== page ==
A New Brunswick man is hoping to shake the stigma around men's mental health with a podcast that he started to cope with his own anxiety and obsessive compulsive disorder.
Kyle Moore, 22, was studying sports media at Ryerson University when everything came to head in July 2019, following his third year at the school.
The St. Stephen man was staying in Toronto that summer, his first since beginning the program. He started to feel overwhelmed by some previously unresolved mental health struggles.
"If I don't tell anybody what's going on, I'm just going to burst," he said.
Moore said he had a fantastic upbringing with a loving family, and was the captain of sports teams, as well as an honour student in school.
Because of that he felt he couldn't talk about his struggles.
"I had literally this idealistic life, but yet at the same time I was dealing with a lot of anxiety, depression — I was really unhappy with who I was, had a lot of self-loathing," he said.
When things came to a tipping point, Moore said the resources he found were clinical and serious.
That's when the media student turned on his microphone and started his show Life's a Wreck.
"I love the podcast forum because it's very authentic," he said.
"You've got anywhere between 20 minutes to two hours that you can sit there and rant about what's going on in your life. And people want to hear that human, authentic take on what life is like for them."
Season 4 underway
Moore is now on Season 4 of the podcast.
Over the course of the show, he's spoken with professional athletes, musicians, TikTok stars, former gang members — all in a casual, informal conversation about mental health.
"It's just been this eclectic collage that I have been able to build around mental health."
But his favourite conversation that stands out the most is one that he had with his two of his closest friends.
"We sat down with mics in my living room, in my childhood home — we all had a beer and we sat around and we talked about mental health for about an hour."
Moore said all the episodes of his podcast are meaningful to him, but sharing such a candid conversation with long time friends was emotional.
"When I was a kid, I never would have imagined talking to my friends about the struggles that I was going through, and now I've got some of my closest friends with a mic in their hand talking about their mental health, and talking to me about mine."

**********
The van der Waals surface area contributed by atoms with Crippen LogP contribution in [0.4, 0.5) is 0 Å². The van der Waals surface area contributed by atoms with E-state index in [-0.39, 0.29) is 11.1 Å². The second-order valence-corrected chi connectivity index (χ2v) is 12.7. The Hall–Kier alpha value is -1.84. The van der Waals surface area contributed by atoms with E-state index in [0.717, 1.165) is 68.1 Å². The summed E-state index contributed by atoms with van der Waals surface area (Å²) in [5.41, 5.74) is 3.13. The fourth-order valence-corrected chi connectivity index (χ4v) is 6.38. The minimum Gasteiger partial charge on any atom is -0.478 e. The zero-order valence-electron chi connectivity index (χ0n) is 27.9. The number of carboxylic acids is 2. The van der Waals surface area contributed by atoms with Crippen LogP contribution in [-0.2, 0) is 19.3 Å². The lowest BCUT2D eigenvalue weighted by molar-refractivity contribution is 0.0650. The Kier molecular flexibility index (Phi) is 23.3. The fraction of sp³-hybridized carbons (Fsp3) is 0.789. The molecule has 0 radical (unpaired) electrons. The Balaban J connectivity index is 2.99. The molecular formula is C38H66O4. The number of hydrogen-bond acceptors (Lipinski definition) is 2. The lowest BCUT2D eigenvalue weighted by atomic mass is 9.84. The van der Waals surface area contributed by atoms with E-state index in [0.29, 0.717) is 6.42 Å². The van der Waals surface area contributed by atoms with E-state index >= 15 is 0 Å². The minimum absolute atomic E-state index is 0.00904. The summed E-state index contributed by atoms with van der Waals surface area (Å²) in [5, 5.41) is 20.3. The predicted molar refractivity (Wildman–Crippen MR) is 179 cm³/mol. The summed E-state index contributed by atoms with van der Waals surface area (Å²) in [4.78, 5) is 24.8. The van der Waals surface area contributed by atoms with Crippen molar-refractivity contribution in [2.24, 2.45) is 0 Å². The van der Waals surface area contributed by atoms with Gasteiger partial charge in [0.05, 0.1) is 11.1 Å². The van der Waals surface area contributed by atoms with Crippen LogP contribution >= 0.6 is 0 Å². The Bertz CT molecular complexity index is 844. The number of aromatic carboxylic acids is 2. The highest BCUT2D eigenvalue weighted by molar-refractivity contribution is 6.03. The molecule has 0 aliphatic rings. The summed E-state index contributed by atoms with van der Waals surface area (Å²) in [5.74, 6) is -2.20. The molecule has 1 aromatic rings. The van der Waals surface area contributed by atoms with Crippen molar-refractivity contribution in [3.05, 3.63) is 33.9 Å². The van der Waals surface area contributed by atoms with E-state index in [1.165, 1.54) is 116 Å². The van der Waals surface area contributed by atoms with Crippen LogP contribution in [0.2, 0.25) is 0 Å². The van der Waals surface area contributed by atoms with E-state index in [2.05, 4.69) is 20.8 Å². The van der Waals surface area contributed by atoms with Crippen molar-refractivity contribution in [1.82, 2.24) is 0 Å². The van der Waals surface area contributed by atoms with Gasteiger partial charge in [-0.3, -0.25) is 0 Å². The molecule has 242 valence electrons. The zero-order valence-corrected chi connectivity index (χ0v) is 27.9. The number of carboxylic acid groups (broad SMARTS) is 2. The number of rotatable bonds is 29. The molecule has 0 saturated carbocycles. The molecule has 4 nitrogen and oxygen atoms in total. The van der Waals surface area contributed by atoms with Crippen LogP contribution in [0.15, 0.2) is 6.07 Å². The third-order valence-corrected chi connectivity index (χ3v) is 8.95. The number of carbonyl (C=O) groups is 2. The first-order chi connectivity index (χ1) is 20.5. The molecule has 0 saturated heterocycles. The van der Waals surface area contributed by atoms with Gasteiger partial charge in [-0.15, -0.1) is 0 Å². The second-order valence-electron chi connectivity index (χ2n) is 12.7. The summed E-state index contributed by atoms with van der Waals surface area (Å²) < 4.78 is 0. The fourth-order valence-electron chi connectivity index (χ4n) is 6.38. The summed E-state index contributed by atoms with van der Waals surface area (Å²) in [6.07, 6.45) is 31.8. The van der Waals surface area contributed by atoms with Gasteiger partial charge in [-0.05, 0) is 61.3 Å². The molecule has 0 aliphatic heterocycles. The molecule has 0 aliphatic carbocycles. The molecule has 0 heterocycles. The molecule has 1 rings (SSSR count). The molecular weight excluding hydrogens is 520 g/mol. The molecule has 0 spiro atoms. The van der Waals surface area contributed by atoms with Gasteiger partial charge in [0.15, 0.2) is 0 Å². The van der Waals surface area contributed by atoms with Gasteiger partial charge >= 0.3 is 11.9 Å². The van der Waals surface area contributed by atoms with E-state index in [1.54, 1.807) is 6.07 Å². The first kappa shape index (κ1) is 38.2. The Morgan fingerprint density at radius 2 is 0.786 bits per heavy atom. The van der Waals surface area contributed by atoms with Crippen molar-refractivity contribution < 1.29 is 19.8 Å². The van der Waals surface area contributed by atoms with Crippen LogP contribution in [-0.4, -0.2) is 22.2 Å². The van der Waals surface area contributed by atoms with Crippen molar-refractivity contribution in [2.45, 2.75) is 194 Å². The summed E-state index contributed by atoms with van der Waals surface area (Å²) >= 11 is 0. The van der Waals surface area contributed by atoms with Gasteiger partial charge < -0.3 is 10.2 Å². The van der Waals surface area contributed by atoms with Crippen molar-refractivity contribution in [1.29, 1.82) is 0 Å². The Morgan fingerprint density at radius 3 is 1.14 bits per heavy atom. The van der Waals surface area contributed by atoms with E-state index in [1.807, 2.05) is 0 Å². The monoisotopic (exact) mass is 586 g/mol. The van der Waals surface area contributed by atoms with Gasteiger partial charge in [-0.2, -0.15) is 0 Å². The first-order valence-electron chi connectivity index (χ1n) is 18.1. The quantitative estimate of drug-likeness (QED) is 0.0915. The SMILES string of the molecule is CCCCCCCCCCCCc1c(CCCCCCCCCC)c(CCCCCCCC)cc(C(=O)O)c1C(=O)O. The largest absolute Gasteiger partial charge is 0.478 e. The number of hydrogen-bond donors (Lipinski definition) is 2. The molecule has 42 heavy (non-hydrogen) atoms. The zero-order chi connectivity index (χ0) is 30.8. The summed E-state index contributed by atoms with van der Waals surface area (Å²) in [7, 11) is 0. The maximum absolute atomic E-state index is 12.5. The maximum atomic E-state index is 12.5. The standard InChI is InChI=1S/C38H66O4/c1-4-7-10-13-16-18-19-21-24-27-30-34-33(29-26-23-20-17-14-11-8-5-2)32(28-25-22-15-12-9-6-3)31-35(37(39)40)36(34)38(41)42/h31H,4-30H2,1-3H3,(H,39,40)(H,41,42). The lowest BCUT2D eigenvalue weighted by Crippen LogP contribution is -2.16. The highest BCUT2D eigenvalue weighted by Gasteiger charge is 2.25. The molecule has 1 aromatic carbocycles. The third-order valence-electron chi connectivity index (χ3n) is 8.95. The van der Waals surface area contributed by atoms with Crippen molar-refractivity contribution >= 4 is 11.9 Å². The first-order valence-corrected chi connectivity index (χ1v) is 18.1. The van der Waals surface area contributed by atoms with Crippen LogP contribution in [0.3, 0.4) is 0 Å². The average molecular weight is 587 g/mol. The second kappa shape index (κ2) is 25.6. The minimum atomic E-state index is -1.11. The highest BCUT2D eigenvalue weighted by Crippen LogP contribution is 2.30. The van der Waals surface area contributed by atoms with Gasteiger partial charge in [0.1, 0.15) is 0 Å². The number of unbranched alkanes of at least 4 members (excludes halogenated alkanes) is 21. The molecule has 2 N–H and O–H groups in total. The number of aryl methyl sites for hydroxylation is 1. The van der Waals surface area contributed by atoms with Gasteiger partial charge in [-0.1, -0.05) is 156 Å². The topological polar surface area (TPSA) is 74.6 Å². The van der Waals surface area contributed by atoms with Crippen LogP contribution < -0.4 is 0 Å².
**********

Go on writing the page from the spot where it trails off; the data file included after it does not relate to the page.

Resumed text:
Moore's conversation is starting to branch out beyond the microphone and into the community.
He's recently teamed up with the Canadian Mental Health Association in New Brunswick to promote the work that's being done by the non-profit group in the St. Stephen area, where he currently lives.
Executive director Christa Baldwin hopes it's the start of continued partnership with Moore.
"For men it's very difficult for them to reach out and to ask for help," Baldwin said.
"They have this idea of being vulnerable is a weakness and they have to be tough and manly, and that man-code is really damaging — it's devastating actually," she said.
Not an easy demographic to reach
Baldwin said having someone like Moore speaking out about mental health struggles will help tap into a demographic that doesn't reach out for help easily.
"Men do struggle. Men do have mental health, mental illness concerns and they need to be OK with talking about that, have education about that."
Moore's initial motivation to start the podcast has helped him cope with his personal mental health struggles.
"Talking about my mental health openly, connecting with people about my mental health, having people share their stories with me…. it's changed my life. It is a weight that's lifted off my shoulders that I never thought I would be able to shrug off."